Chlamydia pneumoniae is an intracellular bacterial pathogen also implicated in Alzheimer's dementia.  Not surprisingly, it is better known as a common cause of pneumonia and other acute respiratory infections, but infected immune cells could presumably carry Chlamydia pneumoniae from the upper respiratory tract to the brain if the blood brain carrier is compromised in some fashion.  Chlamydia pneumoniae has been injected into mouse brains and causes amyloid deposits, which anyone will agree is suspicious behavior.  Once again, ApoE4 comes up, as ApoE4 seems to allow for greater bacterial load and numbers of infected cells.

ApoE4 is not only a bad guy when it comes to Alzheimer's in the modern world.  Carriers are at greater risk of atherosclerosis, stroke, and poor recovery from head injury.  And ApoE's role as a molecular marker and director of where lipoproteins go is key.  Lipoproteins are how fat and antioxidants are carried throughout the body.  It is probably not a coincidence that major conditions leading to weight loss without any particular effort are infectious disease and Alzheimer's (along with cancer and melancholic depression).   ApoE4 in particular is associated with poor clearance and recycling of lipoprotein particles.  It's just not a very efficient key.  If everything is going along just fine, maybe we don't need a particularly efficient key.  Add stress or infection, though, and you have a greater need for metabolic efficiency.  If you fall behind on cleanup and recycling, garbage builds up in the brain, causing major problems.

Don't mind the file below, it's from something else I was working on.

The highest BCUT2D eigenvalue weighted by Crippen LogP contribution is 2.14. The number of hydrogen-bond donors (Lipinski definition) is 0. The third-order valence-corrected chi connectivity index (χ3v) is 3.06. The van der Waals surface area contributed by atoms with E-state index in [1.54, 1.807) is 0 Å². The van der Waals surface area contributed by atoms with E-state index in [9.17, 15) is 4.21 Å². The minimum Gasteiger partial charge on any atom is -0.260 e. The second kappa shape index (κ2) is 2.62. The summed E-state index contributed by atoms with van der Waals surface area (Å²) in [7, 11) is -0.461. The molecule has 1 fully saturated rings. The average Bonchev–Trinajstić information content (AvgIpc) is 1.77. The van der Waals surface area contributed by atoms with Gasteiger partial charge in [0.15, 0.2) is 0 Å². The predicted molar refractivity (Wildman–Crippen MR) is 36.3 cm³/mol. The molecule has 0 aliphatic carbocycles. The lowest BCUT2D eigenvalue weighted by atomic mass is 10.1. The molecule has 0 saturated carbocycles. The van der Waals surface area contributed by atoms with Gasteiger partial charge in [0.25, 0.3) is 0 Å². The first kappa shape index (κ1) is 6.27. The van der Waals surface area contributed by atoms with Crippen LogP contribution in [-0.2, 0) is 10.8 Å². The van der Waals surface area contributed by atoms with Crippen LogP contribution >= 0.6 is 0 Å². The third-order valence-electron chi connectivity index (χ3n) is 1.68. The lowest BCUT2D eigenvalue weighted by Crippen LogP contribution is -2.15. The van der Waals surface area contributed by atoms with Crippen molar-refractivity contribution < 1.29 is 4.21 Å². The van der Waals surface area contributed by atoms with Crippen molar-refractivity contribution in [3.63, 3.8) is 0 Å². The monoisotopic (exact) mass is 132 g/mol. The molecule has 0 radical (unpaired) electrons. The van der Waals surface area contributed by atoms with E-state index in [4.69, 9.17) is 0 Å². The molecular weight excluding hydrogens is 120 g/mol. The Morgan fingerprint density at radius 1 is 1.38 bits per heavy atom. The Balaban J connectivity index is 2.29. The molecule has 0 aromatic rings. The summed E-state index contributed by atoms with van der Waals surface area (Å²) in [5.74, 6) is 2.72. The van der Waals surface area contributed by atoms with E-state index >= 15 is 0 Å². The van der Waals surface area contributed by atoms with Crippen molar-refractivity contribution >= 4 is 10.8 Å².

Wednesday, October 5, 2011

Alzheimer's Might Be Transmissible - Or It May Not Be!


The following story from Science Daily is being reported by nearly every news service.  I am very skeptical for several reasons. First, and foremost, caregivers don't seem to have an abnormally higher risk of developing the disease. Second - they actually transplanted brain tissue. That is akin to transplanting a tumor, and saying cancer is contagious ...oh Wait! Some forms of cancer do seem to be contagious. Hmmm... In any case hopefully it will shed some light on the process, and maybe open some new research pathways into the tauopathies. Here is the whole article: